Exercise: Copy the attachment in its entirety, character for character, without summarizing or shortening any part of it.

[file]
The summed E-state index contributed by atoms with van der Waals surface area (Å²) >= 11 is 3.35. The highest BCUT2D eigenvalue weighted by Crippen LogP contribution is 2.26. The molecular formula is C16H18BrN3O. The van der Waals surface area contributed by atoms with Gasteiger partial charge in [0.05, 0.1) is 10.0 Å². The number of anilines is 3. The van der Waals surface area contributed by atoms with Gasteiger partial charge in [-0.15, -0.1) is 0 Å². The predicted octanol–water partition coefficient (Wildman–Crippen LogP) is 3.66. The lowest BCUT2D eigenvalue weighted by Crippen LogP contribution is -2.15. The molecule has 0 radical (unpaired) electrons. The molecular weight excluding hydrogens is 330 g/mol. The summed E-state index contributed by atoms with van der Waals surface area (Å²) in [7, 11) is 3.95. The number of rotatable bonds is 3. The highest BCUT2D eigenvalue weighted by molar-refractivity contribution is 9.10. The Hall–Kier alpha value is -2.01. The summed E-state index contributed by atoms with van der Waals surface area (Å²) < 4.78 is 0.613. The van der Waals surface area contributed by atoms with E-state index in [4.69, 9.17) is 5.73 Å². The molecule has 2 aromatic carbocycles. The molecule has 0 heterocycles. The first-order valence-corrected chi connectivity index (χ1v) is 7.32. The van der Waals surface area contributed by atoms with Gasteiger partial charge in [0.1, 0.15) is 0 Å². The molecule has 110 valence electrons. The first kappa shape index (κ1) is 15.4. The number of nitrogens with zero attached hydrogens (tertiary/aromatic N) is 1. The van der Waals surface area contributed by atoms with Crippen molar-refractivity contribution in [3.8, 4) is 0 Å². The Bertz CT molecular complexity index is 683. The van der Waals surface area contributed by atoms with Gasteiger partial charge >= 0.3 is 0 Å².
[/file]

The summed E-state index contributed by atoms with van der Waals surface area (Å²) >= 11 is 3.35. The highest BCUT2D eigenvalue weighted by Crippen LogP contribution is 2.26. The molecular formula is C16H18BrN3O. The van der Waals surface area contributed by atoms with Gasteiger partial charge in [0.05, 0.1) is 10.0 Å². The number of anilines is 3. The van der Waals surface area contributed by atoms with Gasteiger partial charge in [-0.15, -0.1) is 0 Å². The predicted octanol–water partition coefficient (Wildman–Crippen LogP) is 3.66. The lowest BCUT2D eigenvalue weighted by Crippen LogP contribution is -2.15. The molecule has 0 radical (unpaired) electrons. The molecular weight excluding hydrogens is 330 g/mol. The summed E-state index contributed by atoms with van der Waals surface area (Å²) in [7, 11) is 3.95. The number of rotatable bonds is 3. The highest BCUT2D eigenvalue weighted by molar-refractivity contribution is 9.10. The Hall–Kier alpha value is -2.01. The summed E-state index contributed by atoms with van der Waals surface area (Å²) < 4.78 is 0.613. The van der Waals surface area contributed by atoms with E-state index in [4.69, 9.17) is 5.73 Å². The molecule has 2 aromatic carbocycles. The molecule has 0 heterocycles. The first-order valence-corrected chi connectivity index (χ1v) is 7.32. The van der Waals surface area contributed by atoms with Gasteiger partial charge in [0.1, 0.15) is 0 Å². The molecule has 110 valence electrons. The first kappa shape index (κ1) is 15.4. The number of nitrogens with zero attached hydrogens (tertiary/aromatic N) is 1. The van der Waals surface area contributed by atoms with Crippen molar-refractivity contribution in [3.8, 4) is 0 Å². The Bertz CT molecular complexity index is 683. The van der Waals surface area contributed by atoms with Gasteiger partial charge >= 0.3 is 0 Å².